The New York Times on the growing problem of urban areas being invaded by dangerous wild animals . . . Coyotes Are Colonizing Cities. Step Forward the Urban Hunter.
Dennis Murphy sniffed the bobcat urine he uses to lure his prey. He checked the silencer on his AR-15 assault rifle and loaded a few snares into his Ford pickup.
“Let’s go kill some coyotes,” he said.
But he wasn’t heading for the wilderness. Mr. Murphy’s stalking ground is on the contentious new frontier where hunters are clashing with conservationists: cities and suburbs.
Predictably, animal rights types and hunting haters claim that people, rather than invasive species, are the real problem.
…The hunters have come after them, stalking the predators in settings like strip mall parking lots, housing tract cul-de-sacs, and plazas in the shadow of skyscrapers.
The growing popularity of urban hunting is igniting a fierce debate over the perils and benefits coyotes pose in populated areas, and whether city dwellers ought to adapt to living alongside a cunning predator that has thrived since one of its top adversaries, the gray wolf, has been all but wiped out in much of the continent.
And while hunting coyotes is actually legal in some populated areas, The Times makes sure to include examples of the inevitable problems.
Coyotes can be hunted legally in many built-up areas, but it sometimes leads to tragic mishaps. In New York State, a hunter in the upstate town of Sweden said he thought he was aiming his rifle at a coyote in February when he mistakenly shot a man in the abdomen. The hunter was charged with second-degree assault.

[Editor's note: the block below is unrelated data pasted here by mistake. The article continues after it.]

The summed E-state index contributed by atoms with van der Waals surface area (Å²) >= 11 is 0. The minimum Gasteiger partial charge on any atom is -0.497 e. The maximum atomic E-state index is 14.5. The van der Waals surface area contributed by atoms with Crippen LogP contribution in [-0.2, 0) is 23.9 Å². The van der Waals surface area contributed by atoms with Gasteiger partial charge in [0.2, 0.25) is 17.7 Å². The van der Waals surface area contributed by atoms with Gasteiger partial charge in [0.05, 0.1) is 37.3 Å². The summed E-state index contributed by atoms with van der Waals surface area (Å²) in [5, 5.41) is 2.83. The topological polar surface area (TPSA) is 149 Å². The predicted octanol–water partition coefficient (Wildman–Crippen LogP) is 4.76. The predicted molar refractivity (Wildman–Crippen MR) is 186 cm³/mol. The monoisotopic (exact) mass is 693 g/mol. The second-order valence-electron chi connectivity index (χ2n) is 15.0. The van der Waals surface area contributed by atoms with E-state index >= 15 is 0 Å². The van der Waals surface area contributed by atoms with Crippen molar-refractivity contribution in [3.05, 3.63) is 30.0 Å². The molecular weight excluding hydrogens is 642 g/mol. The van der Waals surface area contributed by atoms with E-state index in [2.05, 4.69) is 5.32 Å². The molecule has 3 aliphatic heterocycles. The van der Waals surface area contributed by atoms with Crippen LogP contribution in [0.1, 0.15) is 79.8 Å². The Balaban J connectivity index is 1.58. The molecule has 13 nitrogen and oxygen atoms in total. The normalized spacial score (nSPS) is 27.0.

A licensed crossbow hunter in Readington Township, N.J., killed a family’s Alaskan shepherd after mistaking the dog for a coyote. A hunt in Pocatello, Idaho, went awry in March when an M-44 device, designed to propel a cyanide capsule into a coyote’s mouth, instead sprayed cyanide onto a 14-year-old boy, injuring him and killing his family’s dog.
Leave aside the documented instances of coyotes mauling and killing humans, we must remember that coyotes are people, too.
“Coyotes are complex sentient beings with individual personalities,” said Camilla H. Fox, the founder and executive director of Project Coyote, a conservation group. “This doesn’t mean that aggressive coyotes don’t exist, but we need to learn how to minimize conflicts in our cities, instead of making things worse,” she added, pointing to measures like securing garbage cans and keeping dogs on leashes in areas where coyotes may roam.
More than that, the privilege of coyotes moving into your neighborhood is something to be embraced by urban-dwelling humans.
“The coyotes among us provide an opportunity to live next to an animal indigenous to North America whose roots go back five million years,” said Dan Flores, a historian who explored the species’ evolution in his book “Coyote America.”
“This is a gift,” he emphasized, “to be reminded that we still live in a world that’s wild.”